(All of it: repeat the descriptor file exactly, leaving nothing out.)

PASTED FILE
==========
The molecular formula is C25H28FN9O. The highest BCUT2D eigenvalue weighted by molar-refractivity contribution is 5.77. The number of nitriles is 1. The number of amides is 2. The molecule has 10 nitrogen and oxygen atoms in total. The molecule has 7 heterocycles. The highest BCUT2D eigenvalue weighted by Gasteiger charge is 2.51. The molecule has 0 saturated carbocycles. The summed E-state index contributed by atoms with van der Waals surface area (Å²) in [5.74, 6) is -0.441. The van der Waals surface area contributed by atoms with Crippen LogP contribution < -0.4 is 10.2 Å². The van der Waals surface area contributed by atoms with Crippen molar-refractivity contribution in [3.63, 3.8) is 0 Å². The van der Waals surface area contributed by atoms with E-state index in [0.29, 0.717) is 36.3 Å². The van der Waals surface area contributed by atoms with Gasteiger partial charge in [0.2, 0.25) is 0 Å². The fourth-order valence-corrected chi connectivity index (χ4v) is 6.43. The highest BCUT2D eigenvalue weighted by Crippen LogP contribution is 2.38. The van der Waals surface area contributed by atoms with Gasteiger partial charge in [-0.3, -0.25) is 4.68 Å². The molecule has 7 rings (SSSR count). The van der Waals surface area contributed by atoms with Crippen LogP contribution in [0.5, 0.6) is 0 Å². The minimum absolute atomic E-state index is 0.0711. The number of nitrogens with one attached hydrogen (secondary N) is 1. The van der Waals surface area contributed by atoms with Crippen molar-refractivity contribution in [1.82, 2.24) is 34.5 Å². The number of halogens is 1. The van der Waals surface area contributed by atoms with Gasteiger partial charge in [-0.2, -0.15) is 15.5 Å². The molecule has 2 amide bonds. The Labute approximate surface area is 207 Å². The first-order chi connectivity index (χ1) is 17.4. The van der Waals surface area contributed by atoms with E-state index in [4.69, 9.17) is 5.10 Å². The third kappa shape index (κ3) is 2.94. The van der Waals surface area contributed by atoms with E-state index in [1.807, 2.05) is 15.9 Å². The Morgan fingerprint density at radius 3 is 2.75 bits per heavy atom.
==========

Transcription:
The molecular formula is C25H28FN9O. The highest BCUT2D eigenvalue weighted by molar-refractivity contribution is 5.77. The number of nitriles is 1. The number of amides is 2. The molecule has 10 nitrogen and oxygen atoms in total. The molecule has 7 heterocycles. The highest BCUT2D eigenvalue weighted by Gasteiger charge is 2.51. The molecule has 0 saturated carbocycles. The summed E-state index contributed by atoms with van der Waals surface area (Å²) in [5.74, 6) is -0.441. The van der Waals surface area contributed by atoms with Crippen LogP contribution < -0.4 is 10.2 Å². The van der Waals surface area contributed by atoms with Crippen molar-refractivity contribution in [3.63, 3.8) is 0 Å². The van der Waals surface area contributed by atoms with E-state index in [0.29, 0.717) is 36.3 Å². The van der Waals surface area contributed by atoms with Gasteiger partial charge in [0.2, 0.25) is 0 Å². The fourth-order valence-corrected chi connectivity index (χ4v) is 6.43. The highest BCUT2D eigenvalue weighted by Crippen LogP contribution is 2.38. The van der Waals surface area contributed by atoms with Gasteiger partial charge in [-0.3, -0.25) is 4.68 Å². The molecule has 7 rings (SSSR count). The van der Waals surface area contributed by atoms with Crippen LogP contribution in [0.5, 0.6) is 0 Å². The minimum absolute atomic E-state index is 0.0711. The number of nitrogens with one attached hydrogen (secondary N) is 1. The van der Waals surface area contributed by atoms with Crippen molar-refractivity contribution in [1.82, 2.24) is 34.5 Å². The number of halogens is 1. The van der Waals surface area contributed by atoms with Gasteiger partial charge in [-0.2, -0.15) is 15.5 Å². The molecule has 2 amide bonds. The Labute approximate surface area is 207 Å². The first-order chi connectivity index (χ1) is 17.4. The van der Waals surface area contributed by atoms with E-state index in [4.69, 9.17) is 5.10 Å². The third kappa shape index (κ3) is 2.94. The van der Waals surface area contributed by atoms with E-state index in [1.807, 2.05) is 15.9 Å². The Morgan fingerprint density at radius 3 is 2.75 bits per heavy atom.